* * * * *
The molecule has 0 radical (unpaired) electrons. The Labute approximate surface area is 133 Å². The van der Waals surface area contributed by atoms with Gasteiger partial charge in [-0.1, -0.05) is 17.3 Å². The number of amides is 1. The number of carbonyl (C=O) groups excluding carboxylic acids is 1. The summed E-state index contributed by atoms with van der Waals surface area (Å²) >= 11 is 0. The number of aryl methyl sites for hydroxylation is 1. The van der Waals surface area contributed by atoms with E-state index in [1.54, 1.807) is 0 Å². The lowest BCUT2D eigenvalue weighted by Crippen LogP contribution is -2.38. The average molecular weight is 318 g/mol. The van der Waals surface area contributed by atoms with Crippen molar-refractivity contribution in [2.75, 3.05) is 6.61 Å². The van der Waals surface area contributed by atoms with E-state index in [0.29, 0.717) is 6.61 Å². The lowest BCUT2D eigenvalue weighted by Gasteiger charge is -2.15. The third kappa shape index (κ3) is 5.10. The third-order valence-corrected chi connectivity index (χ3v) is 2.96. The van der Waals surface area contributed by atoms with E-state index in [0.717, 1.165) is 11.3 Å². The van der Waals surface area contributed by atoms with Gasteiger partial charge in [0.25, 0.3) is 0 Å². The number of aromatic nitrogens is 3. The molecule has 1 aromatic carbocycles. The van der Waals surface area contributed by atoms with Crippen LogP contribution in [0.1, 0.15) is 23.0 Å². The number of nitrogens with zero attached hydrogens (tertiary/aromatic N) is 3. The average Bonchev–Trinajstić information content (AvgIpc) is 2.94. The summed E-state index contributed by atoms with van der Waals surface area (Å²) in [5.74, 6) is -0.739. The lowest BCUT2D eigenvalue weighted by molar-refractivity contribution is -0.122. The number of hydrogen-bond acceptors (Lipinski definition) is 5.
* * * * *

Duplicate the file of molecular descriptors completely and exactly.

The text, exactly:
The molecule has 0 radical (unpaired) electrons. The Labute approximate surface area is 133 Å². The van der Waals surface area contributed by atoms with Gasteiger partial charge in [-0.1, -0.05) is 17.3 Å². The number of amides is 1. The number of carbonyl (C=O) groups excluding carboxylic acids is 1. The summed E-state index contributed by atoms with van der Waals surface area (Å²) >= 11 is 0. The number of aryl methyl sites for hydroxylation is 1. The van der Waals surface area contributed by atoms with E-state index in [1.54, 1.807) is 0 Å². The lowest BCUT2D eigenvalue weighted by Crippen LogP contribution is -2.38. The average molecular weight is 318 g/mol. The van der Waals surface area contributed by atoms with Crippen molar-refractivity contribution in [2.75, 3.05) is 6.61 Å². The van der Waals surface area contributed by atoms with E-state index in [0.29, 0.717) is 6.61 Å². The lowest BCUT2D eigenvalue weighted by Gasteiger charge is -2.15. The third kappa shape index (κ3) is 5.10. The third-order valence-corrected chi connectivity index (χ3v) is 2.96. The van der Waals surface area contributed by atoms with E-state index in [0.717, 1.165) is 11.3 Å². The van der Waals surface area contributed by atoms with Gasteiger partial charge in [0.25, 0.3) is 0 Å². The number of aromatic nitrogens is 3. The molecule has 1 aromatic carbocycles. The van der Waals surface area contributed by atoms with Crippen LogP contribution in [0.1, 0.15) is 23.0 Å². The number of nitrogens with zero attached hydrogens (tertiary/aromatic N) is 3. The average Bonchev–Trinajstić information content (AvgIpc) is 2.94. The summed E-state index contributed by atoms with van der Waals surface area (Å²) in [5.74, 6) is -0.739. The lowest BCUT2D eigenvalue weighted by molar-refractivity contribution is -0.122. The number of hydrogen-bond acceptors (Lipinski definition) is 5.